That's very true. But let's look at a hypothetical from T Row price on the positives of delaying your retirement. So this is a hypothetical of a 62 year old who makes a hundred thousand dollars, has $900,000 in savings for retirement, and if he retires this year with a goal of $66,000 of annual living expenses right now, there's a 58% chance.
That he won't run outta money. So his probability of success is not where he'd like to be. Not great, not great. Delaying till age 65, obviously you can see that the difference in which he has, his portfolio has to make up for the withdrawals because social security is going up. His portfolio only has to account for 60% of his living expenses as opposed to 69% in, you know, this age 60.
And it by delaying until age 67, that's where he gets in that 95% likelihood of success and almost half of his living expenses are coming from Social Security. A much better spot to be in a much better spot. But that doesn't mean that delaying retirement is a necessity. You really wanna look at your scenario, Brian.
And it brings this to the third point that we want you to think about. Look at reasons to retire, not reasons to delay your retirement, but forget the headlines of what's going. Let's assume that you have planned, you've, you know, done the retirement stress testing, you're still successfully viable to retire, and it's just the noise that's keeping you, you know, with that thought in your head that you should delay.
There might be further downside to go, but I would, if I were you, and you've done all of those exercises, you've retired, let's say you have no debt, you're financially secure and able to do that. Retire if you're not fulfilled in what you're doing. I mean, if it, and if you can still afford to travel. Yeah.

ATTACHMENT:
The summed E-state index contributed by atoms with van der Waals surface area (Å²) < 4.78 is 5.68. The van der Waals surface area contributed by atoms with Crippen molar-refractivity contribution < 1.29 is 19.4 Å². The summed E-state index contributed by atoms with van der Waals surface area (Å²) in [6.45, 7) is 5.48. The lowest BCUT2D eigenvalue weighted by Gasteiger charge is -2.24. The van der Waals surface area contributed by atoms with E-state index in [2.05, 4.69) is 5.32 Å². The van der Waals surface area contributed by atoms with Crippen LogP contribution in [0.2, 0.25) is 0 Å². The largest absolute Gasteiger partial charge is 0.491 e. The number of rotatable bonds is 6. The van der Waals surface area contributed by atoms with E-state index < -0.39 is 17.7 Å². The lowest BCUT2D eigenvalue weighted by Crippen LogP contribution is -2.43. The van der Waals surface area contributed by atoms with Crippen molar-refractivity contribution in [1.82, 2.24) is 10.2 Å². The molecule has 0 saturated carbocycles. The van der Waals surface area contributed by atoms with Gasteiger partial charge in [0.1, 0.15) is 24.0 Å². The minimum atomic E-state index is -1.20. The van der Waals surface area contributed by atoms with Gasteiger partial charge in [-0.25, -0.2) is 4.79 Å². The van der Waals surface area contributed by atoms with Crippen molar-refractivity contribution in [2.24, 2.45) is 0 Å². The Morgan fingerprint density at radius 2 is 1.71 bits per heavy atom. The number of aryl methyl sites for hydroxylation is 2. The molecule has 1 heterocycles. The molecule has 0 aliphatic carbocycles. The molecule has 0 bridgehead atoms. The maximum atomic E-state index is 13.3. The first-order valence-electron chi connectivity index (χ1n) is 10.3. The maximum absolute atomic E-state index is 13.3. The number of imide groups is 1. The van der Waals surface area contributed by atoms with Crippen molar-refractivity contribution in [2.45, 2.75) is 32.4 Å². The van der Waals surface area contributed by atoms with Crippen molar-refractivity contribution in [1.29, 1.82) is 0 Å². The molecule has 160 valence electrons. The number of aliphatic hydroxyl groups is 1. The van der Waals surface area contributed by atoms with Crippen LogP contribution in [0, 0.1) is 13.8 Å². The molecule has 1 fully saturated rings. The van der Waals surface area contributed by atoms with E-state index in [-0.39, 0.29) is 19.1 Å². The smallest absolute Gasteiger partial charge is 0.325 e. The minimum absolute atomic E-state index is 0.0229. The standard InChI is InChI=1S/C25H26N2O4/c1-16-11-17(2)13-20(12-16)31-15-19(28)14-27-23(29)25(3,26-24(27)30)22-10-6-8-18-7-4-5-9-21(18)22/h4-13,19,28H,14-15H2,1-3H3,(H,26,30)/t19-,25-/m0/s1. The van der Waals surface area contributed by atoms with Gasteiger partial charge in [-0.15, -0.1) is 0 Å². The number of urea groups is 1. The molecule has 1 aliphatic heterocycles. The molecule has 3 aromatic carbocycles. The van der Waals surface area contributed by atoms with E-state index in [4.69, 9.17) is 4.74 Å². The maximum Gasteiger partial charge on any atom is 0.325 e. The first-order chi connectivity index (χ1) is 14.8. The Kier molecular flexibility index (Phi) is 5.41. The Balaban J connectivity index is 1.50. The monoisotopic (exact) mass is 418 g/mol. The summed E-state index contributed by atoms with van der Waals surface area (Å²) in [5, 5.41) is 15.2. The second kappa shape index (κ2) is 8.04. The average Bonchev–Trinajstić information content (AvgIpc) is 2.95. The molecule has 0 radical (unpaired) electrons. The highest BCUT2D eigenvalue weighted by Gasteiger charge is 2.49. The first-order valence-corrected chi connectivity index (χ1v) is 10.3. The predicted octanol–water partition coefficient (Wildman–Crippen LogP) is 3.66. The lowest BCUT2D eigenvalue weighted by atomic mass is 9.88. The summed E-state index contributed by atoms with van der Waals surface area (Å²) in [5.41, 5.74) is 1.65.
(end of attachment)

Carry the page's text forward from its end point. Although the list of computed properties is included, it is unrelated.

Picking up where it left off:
I mean, if you have that booked in there, if you can afford those airline tickets that are up, you know, 43%, Absolutely. Mm-hmm. retire. Yeah. If, Retire, if you plan on, you know, you have a plan on how you're actually gonna spend your time, and it gives you a sense of purpose. We've talked about that in previous episodes, the importance of a purpose, and especially in retirement.
So if you have that, I would consider Retir. But if you're gonna just retire because you feel like you've already done all the planning and you're gonna sit at home too afraid to go out and do anything, or travel or the stuff that you planned on doing, take a second look. Yeah. And that brings us to the last point on just thinking about a way to retire.
This is what you saved for, you've worked for, you've sacrificed, you've given up a lot of stuff over. My guess would be a long period of time to invest and be diligent. This is what you plan for. There's never going to be a right time to retire. Yes, we could all say it'd been great to retire at the all time high of the market, but then you've gone through this and now you would've worried if you made the right decision.
The markets are down 25%, so it's, you're never gonna find the right time. It's kinda like, you know, when is there a right time to have kids? Mel, there's not one there ever a perfect time. There is never going to be one. Are you ever really. . No, no. We have kids and I still don't feel like I'm ready half the time.
I'm like, I'm not ready for this phase they're in. I mean, yeah, that's, that's true. Anybody knows how to discipline a combative child who's five and you know, thinks that he runs the house. Head to retire one show.com. Instead of asking all the trip, leave that as a feedback on, you know, hey, we would like to know how you handle that.
Um, but the last thing, if you do question at all, if you're even ready for retirement tier price did have these five Ws of retirement. These really questions that you wanna make sure you have an answer to. I will go through these. First one, who do you wanna spend time with in retirement? You know, hopefully you've got that kind of loved ones family, friends.
You know, maybe, maybe you just said, you know, maybe it's just yourself, and that's okay. You know, we're not gonna, If someone just wants to spend time with themself, that's okay. Hey, if you're going into retirement for some me time, we're not here to judge. Nope, not at all. That's, uh, second thing, what do you want to spend your time doing in retirement?